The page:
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GMO-a brief history
Genetically Modified Food
An Introduction of Bioengineered Food and the Affects of Genetically Modified Organisms
The Taber’s Cyclopedia Medical Dictionary defines Genetically Modified Food as: Any crop or agricultural product altered by biological engineering for drought resistance, increased growth, resistance to pest or pesticides, prolonged shelf-life, altered textures or flavors, or any other economically desirable characteristics. (Credoreference).
A History in Brief
Charles Darwin’s (1809-1882) theory of natural selection states that plants and animals with strong survival traits live to pass them on to subsequent generations. (Freedman). With this theory the idea of the survival of the fittest is introduced. The earliest form of natural selection date back as early as ten thousand BC, in areas of Mesopotamia, Iran, Iraq, Israel, Turkey, and Southwestern Asia. Wild plants were cultivated and developed in to the more common varieties we are familiar with today. The plants with the most desirable traits would have their seeds saved for replanting allowing the strong or desirable traits to be reproduced in the next generations. In the same time period cattle was selected for the dominate traits and then breed.
Gregor Mendel (1822-1884) determined that traits were passed from generation to generation by means of genetic factors (genes) in 1866. His experiments showed that if the pollen of a flower with recessive genes was cross-pollinated with a flower with dominate genes, the dominate genes would be produced in a higher ratio then the recessive gene. These traits were determined by the size, shape, color, and other factors of the flower and plant overall as well as the seed pods. Mendel’s work laid the foundation for the science of genetics and the deliberate scientific breeding of plants and animals.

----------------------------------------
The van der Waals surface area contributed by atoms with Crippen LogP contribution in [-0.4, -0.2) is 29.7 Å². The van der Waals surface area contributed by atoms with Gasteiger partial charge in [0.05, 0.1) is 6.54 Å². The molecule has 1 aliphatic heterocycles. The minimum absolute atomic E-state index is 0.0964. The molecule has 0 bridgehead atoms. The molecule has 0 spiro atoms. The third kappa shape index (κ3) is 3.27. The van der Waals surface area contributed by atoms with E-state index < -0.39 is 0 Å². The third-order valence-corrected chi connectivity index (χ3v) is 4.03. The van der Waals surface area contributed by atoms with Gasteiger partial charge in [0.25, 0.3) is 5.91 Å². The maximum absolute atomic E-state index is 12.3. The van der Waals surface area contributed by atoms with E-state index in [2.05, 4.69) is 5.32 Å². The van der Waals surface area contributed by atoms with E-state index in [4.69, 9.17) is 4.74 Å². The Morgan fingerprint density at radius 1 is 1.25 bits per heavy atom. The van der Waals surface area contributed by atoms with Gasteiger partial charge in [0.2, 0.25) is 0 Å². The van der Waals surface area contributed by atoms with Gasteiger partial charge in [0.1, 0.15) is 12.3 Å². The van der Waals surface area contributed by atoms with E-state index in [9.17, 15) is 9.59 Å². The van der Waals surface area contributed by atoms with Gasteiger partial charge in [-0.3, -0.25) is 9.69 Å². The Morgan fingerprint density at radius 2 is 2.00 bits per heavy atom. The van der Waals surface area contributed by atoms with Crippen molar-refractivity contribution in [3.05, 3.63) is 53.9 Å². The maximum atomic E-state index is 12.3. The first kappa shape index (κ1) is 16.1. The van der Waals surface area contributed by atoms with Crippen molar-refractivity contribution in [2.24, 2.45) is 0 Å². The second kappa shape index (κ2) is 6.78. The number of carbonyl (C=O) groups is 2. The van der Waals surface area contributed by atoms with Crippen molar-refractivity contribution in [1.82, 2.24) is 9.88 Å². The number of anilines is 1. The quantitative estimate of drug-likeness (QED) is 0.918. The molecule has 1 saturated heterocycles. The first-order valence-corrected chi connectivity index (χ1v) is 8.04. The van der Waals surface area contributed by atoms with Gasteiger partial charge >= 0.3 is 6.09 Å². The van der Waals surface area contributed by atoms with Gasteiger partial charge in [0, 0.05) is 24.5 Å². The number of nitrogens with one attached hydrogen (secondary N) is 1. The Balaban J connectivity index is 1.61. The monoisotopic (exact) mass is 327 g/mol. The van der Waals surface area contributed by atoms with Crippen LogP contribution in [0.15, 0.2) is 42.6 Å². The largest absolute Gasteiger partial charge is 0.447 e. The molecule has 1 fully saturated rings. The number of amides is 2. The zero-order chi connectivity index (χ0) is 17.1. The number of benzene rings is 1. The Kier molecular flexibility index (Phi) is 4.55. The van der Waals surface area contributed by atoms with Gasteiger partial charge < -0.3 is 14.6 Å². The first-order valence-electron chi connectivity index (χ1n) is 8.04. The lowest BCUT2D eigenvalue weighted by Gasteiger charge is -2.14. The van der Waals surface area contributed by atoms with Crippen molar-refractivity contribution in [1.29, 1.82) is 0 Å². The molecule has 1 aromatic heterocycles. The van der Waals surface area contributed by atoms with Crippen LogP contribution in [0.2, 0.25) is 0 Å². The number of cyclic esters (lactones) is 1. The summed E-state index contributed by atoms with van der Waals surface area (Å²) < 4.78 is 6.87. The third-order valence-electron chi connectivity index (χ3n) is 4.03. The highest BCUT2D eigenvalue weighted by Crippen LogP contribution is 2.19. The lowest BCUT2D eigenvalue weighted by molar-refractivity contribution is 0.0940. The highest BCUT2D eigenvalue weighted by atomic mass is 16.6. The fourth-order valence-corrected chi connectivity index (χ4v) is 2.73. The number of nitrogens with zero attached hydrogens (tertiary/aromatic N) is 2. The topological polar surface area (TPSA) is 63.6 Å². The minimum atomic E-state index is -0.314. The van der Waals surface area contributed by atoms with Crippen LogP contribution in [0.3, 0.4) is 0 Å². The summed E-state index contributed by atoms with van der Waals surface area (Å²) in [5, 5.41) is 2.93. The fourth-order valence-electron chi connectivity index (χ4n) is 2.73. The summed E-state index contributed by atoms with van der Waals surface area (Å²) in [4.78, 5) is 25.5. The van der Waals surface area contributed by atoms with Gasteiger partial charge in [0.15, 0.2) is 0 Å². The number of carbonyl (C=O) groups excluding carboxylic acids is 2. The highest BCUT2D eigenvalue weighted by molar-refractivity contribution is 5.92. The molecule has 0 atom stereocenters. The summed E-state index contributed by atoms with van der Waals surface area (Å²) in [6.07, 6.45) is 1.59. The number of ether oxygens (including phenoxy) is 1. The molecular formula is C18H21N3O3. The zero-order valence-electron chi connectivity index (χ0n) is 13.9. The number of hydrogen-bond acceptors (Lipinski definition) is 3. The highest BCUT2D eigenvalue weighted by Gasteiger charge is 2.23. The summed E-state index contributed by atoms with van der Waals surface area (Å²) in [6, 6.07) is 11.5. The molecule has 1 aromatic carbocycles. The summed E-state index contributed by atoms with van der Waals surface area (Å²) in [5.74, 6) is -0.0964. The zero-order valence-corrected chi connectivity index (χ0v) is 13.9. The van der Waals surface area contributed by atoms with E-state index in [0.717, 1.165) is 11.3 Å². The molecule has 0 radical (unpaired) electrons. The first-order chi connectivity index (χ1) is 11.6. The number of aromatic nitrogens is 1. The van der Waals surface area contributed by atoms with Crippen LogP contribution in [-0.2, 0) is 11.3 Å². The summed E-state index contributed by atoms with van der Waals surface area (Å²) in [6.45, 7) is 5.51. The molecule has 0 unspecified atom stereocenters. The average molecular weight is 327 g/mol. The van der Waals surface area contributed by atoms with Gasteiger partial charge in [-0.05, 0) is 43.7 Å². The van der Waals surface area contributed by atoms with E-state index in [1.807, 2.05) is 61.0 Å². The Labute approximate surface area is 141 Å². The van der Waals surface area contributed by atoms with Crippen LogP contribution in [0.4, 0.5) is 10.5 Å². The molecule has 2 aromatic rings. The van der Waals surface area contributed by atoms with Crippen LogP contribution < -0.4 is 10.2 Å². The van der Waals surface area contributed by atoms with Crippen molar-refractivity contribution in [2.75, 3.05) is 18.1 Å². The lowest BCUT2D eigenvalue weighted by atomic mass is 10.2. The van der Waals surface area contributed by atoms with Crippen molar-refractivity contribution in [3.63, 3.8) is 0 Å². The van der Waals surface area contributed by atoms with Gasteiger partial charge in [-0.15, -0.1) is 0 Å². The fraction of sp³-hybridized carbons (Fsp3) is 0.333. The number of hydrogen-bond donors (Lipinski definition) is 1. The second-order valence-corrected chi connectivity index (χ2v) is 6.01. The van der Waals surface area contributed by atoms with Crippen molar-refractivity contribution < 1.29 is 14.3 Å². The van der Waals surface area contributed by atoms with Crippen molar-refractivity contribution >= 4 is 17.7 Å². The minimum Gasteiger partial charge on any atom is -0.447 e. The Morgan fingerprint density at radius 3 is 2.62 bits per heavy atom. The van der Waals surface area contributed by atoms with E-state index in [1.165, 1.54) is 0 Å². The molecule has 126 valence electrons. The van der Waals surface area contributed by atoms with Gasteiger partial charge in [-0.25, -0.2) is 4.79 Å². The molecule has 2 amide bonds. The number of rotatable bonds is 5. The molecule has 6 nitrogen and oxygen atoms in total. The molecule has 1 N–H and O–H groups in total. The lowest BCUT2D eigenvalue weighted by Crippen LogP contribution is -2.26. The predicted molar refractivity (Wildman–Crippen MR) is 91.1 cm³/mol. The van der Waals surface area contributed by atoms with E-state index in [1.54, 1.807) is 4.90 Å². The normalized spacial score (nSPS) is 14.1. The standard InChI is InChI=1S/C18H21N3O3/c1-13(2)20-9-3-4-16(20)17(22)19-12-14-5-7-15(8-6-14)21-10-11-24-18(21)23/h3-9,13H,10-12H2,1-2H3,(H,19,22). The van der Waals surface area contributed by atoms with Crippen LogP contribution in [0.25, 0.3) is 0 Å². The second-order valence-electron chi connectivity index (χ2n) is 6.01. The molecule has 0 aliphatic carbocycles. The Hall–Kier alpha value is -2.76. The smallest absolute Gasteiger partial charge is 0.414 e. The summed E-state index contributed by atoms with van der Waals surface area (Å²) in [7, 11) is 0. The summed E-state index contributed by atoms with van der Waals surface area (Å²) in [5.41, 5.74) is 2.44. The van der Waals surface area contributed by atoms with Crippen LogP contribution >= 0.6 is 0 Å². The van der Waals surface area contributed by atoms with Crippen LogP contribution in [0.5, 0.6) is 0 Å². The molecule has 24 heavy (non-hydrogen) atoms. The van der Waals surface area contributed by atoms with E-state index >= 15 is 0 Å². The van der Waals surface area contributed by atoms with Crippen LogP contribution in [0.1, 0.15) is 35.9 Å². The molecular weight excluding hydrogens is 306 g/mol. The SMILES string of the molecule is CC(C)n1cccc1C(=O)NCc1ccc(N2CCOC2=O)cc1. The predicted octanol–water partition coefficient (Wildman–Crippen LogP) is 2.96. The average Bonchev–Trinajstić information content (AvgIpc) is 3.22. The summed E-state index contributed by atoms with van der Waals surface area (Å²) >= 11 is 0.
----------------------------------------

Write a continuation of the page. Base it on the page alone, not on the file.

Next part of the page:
Hybridization is the process of combining two different types of plants and coming up with a new breed of plant. This process has been in use for many years but is more and more relevant with the introduction of new species of food on the market. The trend of this hybridization is referred to as Frankenstein foods by people who deem this to be an un-natural process. Some of the varieties of hybrid foods are in our market right now. The Aprium which is a cross between an apricot and a plum that appears as an apricot but with less fuzz on the skin. (Bryner) It also is sweeter than either a plum or an apricot. This is j just a beginning, there are many hybrids being processed to present to the consumers in the up-coming years.
Other traditional methods of plant “improvement” are thru cross-fertilization or tissue culturing. Cross-fertilization is the process of using two plants with a select desired trait is cross-pollinated to produce a breed possessing the desired traits from the original parent plant. Tissue culturing is where a new plant is grown from cells or small pieces of a parent plant. This is an early form of the cloning process. Breeders sometimes expose the cells to various types of radiation, gamma rays, x-rays, or chemicals in hopes of causing mutations in the offspring that may result in new varieties of plants. (Freedman)
In 1987 the first genetically modified animal was developed for use in cancer research at Harvard University and open new doors in the availability of culturing cell structures in the advancement in science and medical research. Since 1987 there have been more than forty different breeds of animals genetically modified for science, medical and consumption study. These animals included but were not limited to pigs, cows, fish, sheep, monkeys, and seahorses.
The first genetically modified food produced for mass production was distributed in 1993 and titled the Flavr Savr Tomato. This tomato was genetically altered to have a delay in the ripening allowing for the ability to transport further distances and for the product to remain firmer during transportation for sale. By 1997 The Flavr Savr had disappeared from store shelves without any given reasoning.